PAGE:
Home Cosmetic Science Talk Formulating Skin Who Says Topicals Don’t Affect…..

Tagged: ,

  • Who Says Topicals Don’t Affect…..

    Posted by braveheart on March 26, 2015 at 12:05 pm

    I don’t think this debate is going to die off in the next 100years! Just as I was about settling my mind that “you heal from within”, then you get a REAL LIFE case that says you can also do the same from “without”. See this article. Of course, we know it is likely the beta-glucan in the oats that is likely to be the moisturizer, but is this not proving that you can heal (or affect the skin) from topicals?

    You be the judge.
    OldPerry replied 9 years, 2 months ago 7 Members · 10 Replies
  • 10 Replies
  • Pharma

    March 26, 2015 at 4:08 pm

    Strictly speaking, a cosmetic product is not allowed to heal or to show any pharmacological effect (with the exceptions of moisturising and barrier function etc.). If it does so, then it becomes a pharmaceutical, or, where accepted, a cosmeceutical product.
    It goes without saying that the right pharmaceuticals do act topically and it’s likely that some cosmetic (or food) ingredients will work systemically on injured skin because it lacks it’s natural barrier. Sure enough, there’s not only things we can’t explain (yet) but there’s also a grey zone.

  • braveheart

    March 26, 2015 at 6:17 pm

    Yes, I agree with you, @Pharma, but what do you say to this very article that ordinary Quaker oats is providing some topical solution to a debilitating problem?

    What would you call this simple solution? Cosmetics or pharmaceuticals?
    Now, it is most likely that the actual solution to her eczema is the 1-3,1-6-beta-glucan polysaccharides, which can be extracted and made into a serum on its own.
    If a manufacturer makes a serum as such and labels it as a moisturizer and someone like this lady experiences the same, what would the product be called? Would the manufacturer be called into question as making a drug, too?
    I think anything that touches the skin is actually pharmaceutical - just my opinion.
  • belassi

    March 26, 2015 at 8:02 pm

    @braveheart: totally agree. I suspect the FDA has this regulation solely to protect “big money” drug industry players.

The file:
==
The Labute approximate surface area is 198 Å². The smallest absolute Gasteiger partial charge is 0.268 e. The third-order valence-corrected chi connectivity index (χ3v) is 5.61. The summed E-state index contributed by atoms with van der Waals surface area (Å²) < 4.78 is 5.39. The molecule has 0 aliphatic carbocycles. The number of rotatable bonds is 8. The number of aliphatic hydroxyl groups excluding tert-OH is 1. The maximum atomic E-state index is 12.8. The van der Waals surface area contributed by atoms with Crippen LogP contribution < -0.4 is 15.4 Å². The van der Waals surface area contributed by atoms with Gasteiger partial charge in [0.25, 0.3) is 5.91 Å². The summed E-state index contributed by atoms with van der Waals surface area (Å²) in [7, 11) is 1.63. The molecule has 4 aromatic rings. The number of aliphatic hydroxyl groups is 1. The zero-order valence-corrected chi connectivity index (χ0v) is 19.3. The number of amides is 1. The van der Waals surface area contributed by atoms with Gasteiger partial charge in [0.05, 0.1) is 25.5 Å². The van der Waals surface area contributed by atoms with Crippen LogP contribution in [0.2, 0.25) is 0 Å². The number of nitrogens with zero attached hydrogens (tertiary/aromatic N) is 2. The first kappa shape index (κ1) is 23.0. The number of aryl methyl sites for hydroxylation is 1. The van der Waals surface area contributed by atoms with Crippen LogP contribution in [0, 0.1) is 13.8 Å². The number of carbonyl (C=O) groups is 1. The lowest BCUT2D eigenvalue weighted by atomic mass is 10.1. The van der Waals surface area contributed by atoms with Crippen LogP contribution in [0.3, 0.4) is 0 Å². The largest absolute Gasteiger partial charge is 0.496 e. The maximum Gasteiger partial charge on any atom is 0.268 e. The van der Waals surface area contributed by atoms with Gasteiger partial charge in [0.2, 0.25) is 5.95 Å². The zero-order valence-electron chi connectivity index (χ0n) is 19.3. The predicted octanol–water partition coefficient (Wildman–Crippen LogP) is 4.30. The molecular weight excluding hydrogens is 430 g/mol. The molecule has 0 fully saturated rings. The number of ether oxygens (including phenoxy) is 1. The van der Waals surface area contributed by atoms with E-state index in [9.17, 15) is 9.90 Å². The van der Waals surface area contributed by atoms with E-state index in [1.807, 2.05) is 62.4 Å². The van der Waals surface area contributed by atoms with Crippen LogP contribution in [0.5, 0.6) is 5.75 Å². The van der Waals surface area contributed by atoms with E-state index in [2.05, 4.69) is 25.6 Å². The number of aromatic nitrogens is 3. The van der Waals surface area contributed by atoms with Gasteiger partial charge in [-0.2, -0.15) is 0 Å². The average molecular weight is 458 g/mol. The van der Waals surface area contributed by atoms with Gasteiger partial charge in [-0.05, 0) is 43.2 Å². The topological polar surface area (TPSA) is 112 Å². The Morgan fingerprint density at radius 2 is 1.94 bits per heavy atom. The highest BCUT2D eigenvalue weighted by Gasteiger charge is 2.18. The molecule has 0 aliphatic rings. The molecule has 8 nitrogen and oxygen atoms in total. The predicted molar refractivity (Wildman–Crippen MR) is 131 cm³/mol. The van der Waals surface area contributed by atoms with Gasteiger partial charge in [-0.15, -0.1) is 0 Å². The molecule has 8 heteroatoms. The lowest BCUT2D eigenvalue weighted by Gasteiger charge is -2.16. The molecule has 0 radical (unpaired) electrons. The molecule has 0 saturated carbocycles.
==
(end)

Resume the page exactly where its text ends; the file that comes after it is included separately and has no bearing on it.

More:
• MichelleReece

    March 27, 2015 at 1:49 am

    There are actually multiple active ingredients in (colloidal) oatmeal. A link here:

    I know from what my parents and grandparents have told me, oatmeal was a fairly popular folk remedy. They didn’t consider it a folk remedy, though-going to the doctor was expensive for them.

    @braveheart: It’s a good question. I’ve seen the FDA go after companies who use testimonials as evidence, such as “I didn’t need to go to the hospital for my burns after using this lotion!” when the product didn’t have any active/drug ingredients. But on the other hand, companies are apparently safe if they have testimonials. I suppose it depends how the testimonials are worded.

  • braveheart

    March 27, 2015 at 9:50 pm

    @Bellasi: Yes, it’s such a shame that with all the billions the big corporations make, they still have to be protected that much.

    @MichelleReece: Informative article, “Today, colloidal oatmeal is available in the form of moisturizing creams. The high concentration of starches and beta-glucans in oat are responsible for its protective and water-holding functions. The hydration of the skin is one of the most important agents involved in preserving the integrity of the stratum corneum barrier. Oatmeal is a good option for moisturizing of dry or sensitive skin.”
    All these are opening my marketing eyes to wording my lines should any of my formulations come back with a similar testimony.
  • Microformulation

    March 28, 2015 at 12:59 am

    Having some experience with the FDA I think you are all wrong about it being protectionism. Firstly, there are legions of smaller companies that fly under the radar and are wildly noncompliant so if it was intended to protect Big Business it is an abject failure.

    Secondly most of the FDA Inspectors I have met had no ulterior motives. They were focused on ensuring  compliance and in fact were great resources if you treated it as a learning experience rather than being adversarial.